First Woman Rabbi in Israel Ordained by Reform Movement
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First Woman Rabbi in Israel Ordained by Reform Movement

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The first woman ever to become a rabbi in Israel was ordained last week in Jerusalem.

The ordination of Naamah Kelman, 37, was a historic step and brings to 11 the number of Reform rabbis ordained in Israel.

Kelman is the most recently ordained member of an illustrious family which has produced rabbinic leadership for 12 generations.

Her late father, Rabbi Wolfe Kelman, was the much beloved executive vice president of the Conservative movement’s Rabbinical Assembly for nearly four decades.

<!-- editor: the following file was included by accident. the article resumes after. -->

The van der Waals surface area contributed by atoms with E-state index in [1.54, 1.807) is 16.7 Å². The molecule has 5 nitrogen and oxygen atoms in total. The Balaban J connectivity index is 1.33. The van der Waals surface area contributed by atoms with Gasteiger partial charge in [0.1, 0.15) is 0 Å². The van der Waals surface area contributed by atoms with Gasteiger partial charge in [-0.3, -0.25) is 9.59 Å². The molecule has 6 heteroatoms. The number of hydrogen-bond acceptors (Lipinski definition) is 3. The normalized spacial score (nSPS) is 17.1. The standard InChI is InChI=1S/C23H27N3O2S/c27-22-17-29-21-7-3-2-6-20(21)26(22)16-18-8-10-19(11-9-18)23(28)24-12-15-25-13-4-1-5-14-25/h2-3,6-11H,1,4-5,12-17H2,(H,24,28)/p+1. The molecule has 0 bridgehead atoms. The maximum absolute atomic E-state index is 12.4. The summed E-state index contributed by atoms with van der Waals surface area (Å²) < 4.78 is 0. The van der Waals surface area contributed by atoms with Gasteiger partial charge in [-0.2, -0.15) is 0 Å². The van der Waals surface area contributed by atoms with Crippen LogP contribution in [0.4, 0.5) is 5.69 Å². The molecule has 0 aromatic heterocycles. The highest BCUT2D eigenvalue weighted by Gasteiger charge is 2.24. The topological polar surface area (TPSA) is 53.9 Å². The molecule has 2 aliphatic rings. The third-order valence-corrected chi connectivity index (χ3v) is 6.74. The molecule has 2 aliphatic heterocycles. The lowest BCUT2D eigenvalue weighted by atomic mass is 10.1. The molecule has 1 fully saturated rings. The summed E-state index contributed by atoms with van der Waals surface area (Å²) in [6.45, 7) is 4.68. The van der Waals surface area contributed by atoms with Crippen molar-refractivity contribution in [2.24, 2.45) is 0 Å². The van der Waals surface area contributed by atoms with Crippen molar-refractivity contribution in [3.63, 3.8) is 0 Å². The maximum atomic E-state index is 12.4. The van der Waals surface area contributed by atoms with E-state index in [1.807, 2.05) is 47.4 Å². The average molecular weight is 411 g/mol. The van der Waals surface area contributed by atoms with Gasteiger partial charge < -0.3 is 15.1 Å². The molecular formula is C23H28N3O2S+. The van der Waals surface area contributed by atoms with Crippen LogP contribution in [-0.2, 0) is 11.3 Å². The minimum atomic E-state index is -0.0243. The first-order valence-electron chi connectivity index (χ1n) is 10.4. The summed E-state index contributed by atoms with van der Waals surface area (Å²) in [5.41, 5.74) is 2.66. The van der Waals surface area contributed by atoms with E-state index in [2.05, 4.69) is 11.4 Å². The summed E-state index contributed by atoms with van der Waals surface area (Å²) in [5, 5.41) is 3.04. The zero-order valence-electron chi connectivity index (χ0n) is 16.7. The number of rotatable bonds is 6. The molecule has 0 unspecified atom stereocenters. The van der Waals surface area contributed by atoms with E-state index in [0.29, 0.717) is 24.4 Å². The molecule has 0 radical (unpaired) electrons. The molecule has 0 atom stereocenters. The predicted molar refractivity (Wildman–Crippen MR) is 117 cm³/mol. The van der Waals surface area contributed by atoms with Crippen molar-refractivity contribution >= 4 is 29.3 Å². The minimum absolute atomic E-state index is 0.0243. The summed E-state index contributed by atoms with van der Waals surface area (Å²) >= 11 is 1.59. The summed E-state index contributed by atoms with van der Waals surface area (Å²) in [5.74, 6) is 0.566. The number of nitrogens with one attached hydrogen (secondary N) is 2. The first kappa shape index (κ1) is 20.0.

Her paternal grandfather was a hasidic leader, and her maternal grandfather is Rabbi Felix Levy, a past president of the Reform movement’s Central Conference of American Rabbis. Her brother, Rabbi Levi Weiman-Kelman, is the spiritual leader of Kol HaNeshama, a Reform congregation in Jerusalem.

Kelman is now completing a master’s degree from Hebrew University’s Institute of Contemporary Jewry, and will join the staff of the North American Federation of Temple Youth in Israel.

During the six years that she has been preparing for the rabbinate, Kelman has served four Reform communities in Israel as a rabbinic intern.

She helped found and has worked at a kindergarten and elementary school, which was established on the Jerusalem campus of the Hebrew Union College-Jewish Institute of Religion, the Reform movement’s seminary.

Kelman’s rabbinic thesis was devoted to the halachic (legal) development of women as witnesses.

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